Viewer Response to Consider This on LP&L Rebates - KCBD NewsChannel 11 Lubbock

Viewer Response to Consider This on LP&L Rebates

Viewer 1
Me and my wife absolutely love hearing "Dan Jackson's consider this." We think he would give the Mayor one hell of a race if he ever ran for Mayor. Keep it coming, its nice to finally find some real inteligent commentary.

Viewer 2
I have used LP&L for quite some time and my rebate was $0.23, wasn't that so nice of them to give me 23 cents....  I am sure someone with more importance in the city received that rebate!!!

Viewer 3
Dear Mr. Jackson -   I heard your piece this morning on KCBD where you brought up the idea of privatizing our Lubbock's water utility.    I believe that if our water utility were privatized, rates would definitely go UP, because private companies need to make a profit to stay in business.  I believe the reason our water has been so cheap for so many years is that it is partially subsidized by property taxes.  Our water rates in Lubbock are lower than in many other parts of the country.  Were our water utilities to become completely self sufficient and funded solely by the rate payers, rates would undoubtedly go up.  I think part of the reason Lake Meredith is almost out of water is that we have subsidized the consumption of a commodity, which leads to shortages.  If the free market was truly in play, prices would go up, which would then naturally lead to conservation and the creation of new supplies, just like we see in the energy industry.   I think the main reason we are seeing a level of efficiency with our electric utility is the fact that we have competition between LP&L and Xcel Energy.  A water utility on the other hand, is a natural monopoly.  Whether it is owned and managed by a municipality or owned by a municipality and managed by a private corporation or owned and managed by a private corporation, it is still going to be a monopoly.   I am not opposed to water privatization, in fact, I think that particularly in Third World countries, private water companies have helped a lot of people gain access to clean drinking water who might not otherwise be able to.  On the other hand, there have been a number of abuses.  While I do not agree with the fear tactics at this web site, they do illustrate some of the problems associated with water utility privatization. I don't think it hurts to try to find some new ways to introduce competition into our water utility, but I do think we need to be careful, have absolute transparency when it comes to any transactions, and have regulatory oversight to prevent potential abuses.   We do have a Water Advisory Commission made up of private citizens who advise the City Council on water issues.   I enjoyed your piece and look forward to future reports on water, a vital subject that is certain to attract attention.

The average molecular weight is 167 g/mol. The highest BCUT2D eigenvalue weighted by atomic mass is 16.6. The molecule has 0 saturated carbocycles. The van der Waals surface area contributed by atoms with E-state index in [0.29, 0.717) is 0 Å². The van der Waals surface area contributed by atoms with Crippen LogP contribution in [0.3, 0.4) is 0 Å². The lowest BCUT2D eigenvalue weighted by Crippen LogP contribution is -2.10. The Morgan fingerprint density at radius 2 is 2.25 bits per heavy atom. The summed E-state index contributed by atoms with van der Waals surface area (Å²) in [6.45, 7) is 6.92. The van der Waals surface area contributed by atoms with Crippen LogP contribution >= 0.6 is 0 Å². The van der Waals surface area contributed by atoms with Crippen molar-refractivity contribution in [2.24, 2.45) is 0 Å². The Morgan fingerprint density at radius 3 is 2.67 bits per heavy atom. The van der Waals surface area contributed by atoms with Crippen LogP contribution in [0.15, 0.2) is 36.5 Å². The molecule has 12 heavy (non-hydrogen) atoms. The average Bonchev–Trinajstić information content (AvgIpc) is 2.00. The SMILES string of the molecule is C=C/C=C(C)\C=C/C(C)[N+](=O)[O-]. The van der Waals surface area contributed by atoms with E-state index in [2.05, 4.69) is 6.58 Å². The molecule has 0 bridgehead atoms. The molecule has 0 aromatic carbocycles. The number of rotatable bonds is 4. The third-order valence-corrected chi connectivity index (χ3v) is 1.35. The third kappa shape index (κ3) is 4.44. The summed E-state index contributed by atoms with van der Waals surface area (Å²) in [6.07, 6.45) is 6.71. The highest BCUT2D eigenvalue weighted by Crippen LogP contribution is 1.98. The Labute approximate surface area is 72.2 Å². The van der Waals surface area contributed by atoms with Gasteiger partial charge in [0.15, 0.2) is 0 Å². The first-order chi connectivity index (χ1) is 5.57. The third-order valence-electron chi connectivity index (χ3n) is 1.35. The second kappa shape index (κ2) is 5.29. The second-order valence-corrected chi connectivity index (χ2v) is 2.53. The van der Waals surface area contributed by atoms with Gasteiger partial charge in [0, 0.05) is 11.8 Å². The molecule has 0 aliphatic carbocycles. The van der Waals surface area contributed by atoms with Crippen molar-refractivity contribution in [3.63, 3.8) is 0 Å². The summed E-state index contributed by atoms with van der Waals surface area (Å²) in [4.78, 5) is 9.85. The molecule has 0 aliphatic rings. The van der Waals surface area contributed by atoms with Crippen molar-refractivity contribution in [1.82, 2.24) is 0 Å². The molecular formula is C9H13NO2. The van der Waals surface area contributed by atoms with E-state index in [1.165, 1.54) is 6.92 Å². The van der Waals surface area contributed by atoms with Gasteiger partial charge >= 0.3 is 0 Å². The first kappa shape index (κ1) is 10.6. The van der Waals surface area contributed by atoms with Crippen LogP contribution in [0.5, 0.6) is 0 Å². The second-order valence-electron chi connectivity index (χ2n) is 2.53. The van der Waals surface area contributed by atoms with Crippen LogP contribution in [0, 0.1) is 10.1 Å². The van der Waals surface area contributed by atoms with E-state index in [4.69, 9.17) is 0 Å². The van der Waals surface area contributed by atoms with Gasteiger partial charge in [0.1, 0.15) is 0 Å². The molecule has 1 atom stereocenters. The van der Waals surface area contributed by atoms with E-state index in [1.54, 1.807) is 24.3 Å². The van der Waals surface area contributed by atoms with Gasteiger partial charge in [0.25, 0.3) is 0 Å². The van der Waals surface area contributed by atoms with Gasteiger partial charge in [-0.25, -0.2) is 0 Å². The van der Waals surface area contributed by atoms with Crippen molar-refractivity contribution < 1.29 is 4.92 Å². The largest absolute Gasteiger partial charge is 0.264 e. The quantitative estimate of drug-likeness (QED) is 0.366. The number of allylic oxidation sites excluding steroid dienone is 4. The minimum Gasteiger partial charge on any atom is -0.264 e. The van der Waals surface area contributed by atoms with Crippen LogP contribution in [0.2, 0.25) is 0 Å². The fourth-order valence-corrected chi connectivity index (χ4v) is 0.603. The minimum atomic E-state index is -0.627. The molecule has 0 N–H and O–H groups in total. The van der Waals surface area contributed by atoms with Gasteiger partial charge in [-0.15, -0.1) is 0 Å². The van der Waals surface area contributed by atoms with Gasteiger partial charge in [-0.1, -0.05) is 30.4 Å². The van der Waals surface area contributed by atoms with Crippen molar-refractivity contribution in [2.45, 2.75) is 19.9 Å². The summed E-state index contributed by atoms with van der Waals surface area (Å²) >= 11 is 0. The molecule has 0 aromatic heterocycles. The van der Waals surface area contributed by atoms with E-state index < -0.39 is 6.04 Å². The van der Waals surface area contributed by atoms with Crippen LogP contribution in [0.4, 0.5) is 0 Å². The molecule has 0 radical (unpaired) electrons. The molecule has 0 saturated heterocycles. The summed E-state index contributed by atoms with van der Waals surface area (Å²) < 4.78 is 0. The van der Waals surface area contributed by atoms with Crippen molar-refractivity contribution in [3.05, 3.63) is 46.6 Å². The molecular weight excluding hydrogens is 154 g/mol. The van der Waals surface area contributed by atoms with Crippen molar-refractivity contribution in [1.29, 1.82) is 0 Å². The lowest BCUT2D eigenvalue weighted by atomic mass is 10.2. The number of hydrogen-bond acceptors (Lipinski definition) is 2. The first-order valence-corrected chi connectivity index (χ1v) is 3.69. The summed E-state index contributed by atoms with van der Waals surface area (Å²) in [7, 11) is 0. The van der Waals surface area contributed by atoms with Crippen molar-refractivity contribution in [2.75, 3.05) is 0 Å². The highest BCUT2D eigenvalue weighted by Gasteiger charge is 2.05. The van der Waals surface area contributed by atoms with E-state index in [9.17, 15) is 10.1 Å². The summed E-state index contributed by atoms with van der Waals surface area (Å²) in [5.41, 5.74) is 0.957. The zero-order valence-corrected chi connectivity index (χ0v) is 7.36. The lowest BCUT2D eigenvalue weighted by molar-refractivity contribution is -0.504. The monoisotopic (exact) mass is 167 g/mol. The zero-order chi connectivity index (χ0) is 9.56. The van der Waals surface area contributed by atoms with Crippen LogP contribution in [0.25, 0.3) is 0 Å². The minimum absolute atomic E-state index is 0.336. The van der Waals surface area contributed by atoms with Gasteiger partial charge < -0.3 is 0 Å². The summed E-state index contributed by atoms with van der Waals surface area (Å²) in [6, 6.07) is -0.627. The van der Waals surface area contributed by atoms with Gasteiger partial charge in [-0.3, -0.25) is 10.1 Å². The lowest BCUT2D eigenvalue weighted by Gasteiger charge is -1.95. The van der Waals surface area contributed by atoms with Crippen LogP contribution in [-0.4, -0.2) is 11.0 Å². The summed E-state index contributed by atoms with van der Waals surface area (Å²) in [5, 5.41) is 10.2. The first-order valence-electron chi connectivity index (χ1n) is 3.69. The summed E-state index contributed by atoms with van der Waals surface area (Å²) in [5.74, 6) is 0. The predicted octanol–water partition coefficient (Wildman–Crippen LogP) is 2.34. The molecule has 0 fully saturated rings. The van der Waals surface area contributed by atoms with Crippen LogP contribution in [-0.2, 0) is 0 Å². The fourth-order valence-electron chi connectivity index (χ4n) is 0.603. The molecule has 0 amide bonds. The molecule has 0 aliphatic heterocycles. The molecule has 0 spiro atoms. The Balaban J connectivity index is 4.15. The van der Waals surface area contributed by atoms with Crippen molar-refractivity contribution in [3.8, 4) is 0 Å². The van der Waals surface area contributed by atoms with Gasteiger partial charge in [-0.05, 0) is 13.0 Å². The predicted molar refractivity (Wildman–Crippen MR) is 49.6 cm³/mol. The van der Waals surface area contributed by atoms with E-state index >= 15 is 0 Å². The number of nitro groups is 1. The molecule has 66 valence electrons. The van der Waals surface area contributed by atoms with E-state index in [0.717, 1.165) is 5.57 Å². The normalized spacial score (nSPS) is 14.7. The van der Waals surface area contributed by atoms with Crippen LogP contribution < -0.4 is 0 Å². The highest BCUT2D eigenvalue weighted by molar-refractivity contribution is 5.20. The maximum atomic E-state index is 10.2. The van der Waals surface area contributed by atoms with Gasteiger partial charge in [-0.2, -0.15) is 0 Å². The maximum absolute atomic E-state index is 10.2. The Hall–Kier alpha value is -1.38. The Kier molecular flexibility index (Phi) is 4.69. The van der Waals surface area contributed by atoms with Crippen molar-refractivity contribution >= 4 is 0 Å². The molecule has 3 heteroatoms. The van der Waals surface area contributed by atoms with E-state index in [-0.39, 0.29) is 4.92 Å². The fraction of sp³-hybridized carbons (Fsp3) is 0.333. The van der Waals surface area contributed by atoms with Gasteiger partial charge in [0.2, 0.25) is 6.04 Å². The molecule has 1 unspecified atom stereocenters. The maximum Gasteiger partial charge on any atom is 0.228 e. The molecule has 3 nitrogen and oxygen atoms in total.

Consider This... LP&L Rebates
This week NewsChannel 11 General Manager Dan Jackson poses the question: Why are citizens better at managing money than bureaucrats?

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